Coronavirus in the Swedish media – greater agreement among researchers

Researchers are perceived as more in agreement when it comes to their views on how the corona pandemic is being handled in Sweden. The tone of news reporting on the coronavirus is perceived as more alarmist than in February. These are some of the latest findings of a study being conducted by the non-profit organisation VA (Public & Science) to investigate communication about the coronavirus in Sweden.

Image on the tablet: Coronavirus Disease 2019 Rotator Graphic for af.mil. (U.S. Air Force Graphic by Rosario ”Charo” Gutierrez).

In collaboration with researchers from the Karolinska Institute and Södertörn University, VA (Public & Science) is conducting a study of how people are receiving and interpreting information about the coronavirus and the ongoing pandemic. Here are the findings from the 15th wave of the survey, carried out between 17–23 March 2021.

Researchers are perceived to be more in agreement when it comes to how the corona pandemic is being handled in Sweden compared to in February. In March, seven out of ten Swedes (69 percent) perceive researchers to be fairly or very in agreement, which is an increase of seven percentage points since last month. The research community is perceived to be less in agreement among people who earn 42,000 SEK or more per month. Among those with higher salaries, 61 percent perceive researchers to be in agreement, compared with 74 percent of those who earn less than 25,000 SEK per month.

Researchers are perceived to be more in agreement when it comes to how the corona pandemic is being handled in Sweden compared to in February.

Confidence in various professional groups that comment on the coronavirus in the media has remained unchanged since February. In March, nine out of ten (90 percent) of Swedes have fairly or very high confidence in doctors and other healthcare professionals. Almost as many (86 percent) have the same levels of confidence in researchers. Just over half (56 percent) of Swedes have high confidence in government officials and less than one in four (22 percent) have high confidence in politicians as well as journalists. Supporters of the Sweden Democrats have less confidence in all professional groups compared to those who support other political parties. There is a particularly large difference in how government officials are perceived; 18 percent of Sweden Democrat supporters have high confidence in this group, compared with 56 percent among the general population. Among supporters of the Social Democrats, the corresponding proportion is 80 percent.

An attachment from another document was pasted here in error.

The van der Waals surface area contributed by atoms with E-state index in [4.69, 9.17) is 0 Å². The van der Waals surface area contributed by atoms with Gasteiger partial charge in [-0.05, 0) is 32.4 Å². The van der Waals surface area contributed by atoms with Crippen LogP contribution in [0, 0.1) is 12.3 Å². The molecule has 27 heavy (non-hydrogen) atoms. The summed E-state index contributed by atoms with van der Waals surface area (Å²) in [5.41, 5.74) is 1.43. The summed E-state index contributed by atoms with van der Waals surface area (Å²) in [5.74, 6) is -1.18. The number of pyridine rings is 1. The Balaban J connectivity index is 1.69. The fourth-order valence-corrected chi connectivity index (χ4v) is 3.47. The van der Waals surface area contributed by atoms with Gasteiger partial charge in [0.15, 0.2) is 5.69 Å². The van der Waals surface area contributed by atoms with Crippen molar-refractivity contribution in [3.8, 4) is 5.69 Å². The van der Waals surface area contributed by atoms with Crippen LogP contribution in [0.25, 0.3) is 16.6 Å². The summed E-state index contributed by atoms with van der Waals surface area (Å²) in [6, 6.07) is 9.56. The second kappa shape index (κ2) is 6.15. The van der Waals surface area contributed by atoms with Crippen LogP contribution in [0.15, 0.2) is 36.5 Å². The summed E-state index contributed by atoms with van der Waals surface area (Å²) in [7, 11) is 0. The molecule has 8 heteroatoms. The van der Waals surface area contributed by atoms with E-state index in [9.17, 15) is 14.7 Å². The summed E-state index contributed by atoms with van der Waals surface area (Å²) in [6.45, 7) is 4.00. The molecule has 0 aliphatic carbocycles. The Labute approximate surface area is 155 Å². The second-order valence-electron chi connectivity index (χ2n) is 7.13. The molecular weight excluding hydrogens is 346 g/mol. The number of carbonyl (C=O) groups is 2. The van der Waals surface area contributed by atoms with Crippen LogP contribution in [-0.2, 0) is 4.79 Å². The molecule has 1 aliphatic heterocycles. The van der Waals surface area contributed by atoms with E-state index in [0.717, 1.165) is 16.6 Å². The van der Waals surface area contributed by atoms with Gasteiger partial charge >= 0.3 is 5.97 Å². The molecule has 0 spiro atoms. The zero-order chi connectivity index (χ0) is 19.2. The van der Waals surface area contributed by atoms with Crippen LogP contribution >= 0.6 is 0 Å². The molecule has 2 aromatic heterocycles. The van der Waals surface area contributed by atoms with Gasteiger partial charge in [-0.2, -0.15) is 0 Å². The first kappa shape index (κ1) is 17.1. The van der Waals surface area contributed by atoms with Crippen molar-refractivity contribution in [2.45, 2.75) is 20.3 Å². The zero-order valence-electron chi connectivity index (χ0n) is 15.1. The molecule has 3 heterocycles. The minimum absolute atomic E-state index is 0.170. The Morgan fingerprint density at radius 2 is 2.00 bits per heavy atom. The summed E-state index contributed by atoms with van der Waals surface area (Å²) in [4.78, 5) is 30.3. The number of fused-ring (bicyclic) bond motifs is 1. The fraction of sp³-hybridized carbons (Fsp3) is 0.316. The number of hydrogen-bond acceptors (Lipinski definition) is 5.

Confidence in various professional groups that comment on the coronavirus in the media has remained unchanged since February. In March, nine out of ten (90 percent) of Swedes have fairly or very high confidence in doctors and other healthcare professionals.

The tone of reporting on the coronavirus is perceived to be more alarmist than it was in January and February. In March, just over half (53 percent) perceive the tone of the reporting to be fairly or very hyped/alarmist, compared with 46 percent in February. On the other hand, one in ten (9 percent) perceive the reporting as fairly or very cautious/watchful, while 35 percent consider that it is neither hyped/alarmist nor cautious/watchful. Those with a higher income are more likely to perceive the tone as alarmist. Among people with a monthly income of 42,000 SEK or higher, 61 percent perceive the tone of news reporting as fairly or very hyped/alarmist. The corresponding proportion among people with a monthly income below 25,000 SEK is 49 percent.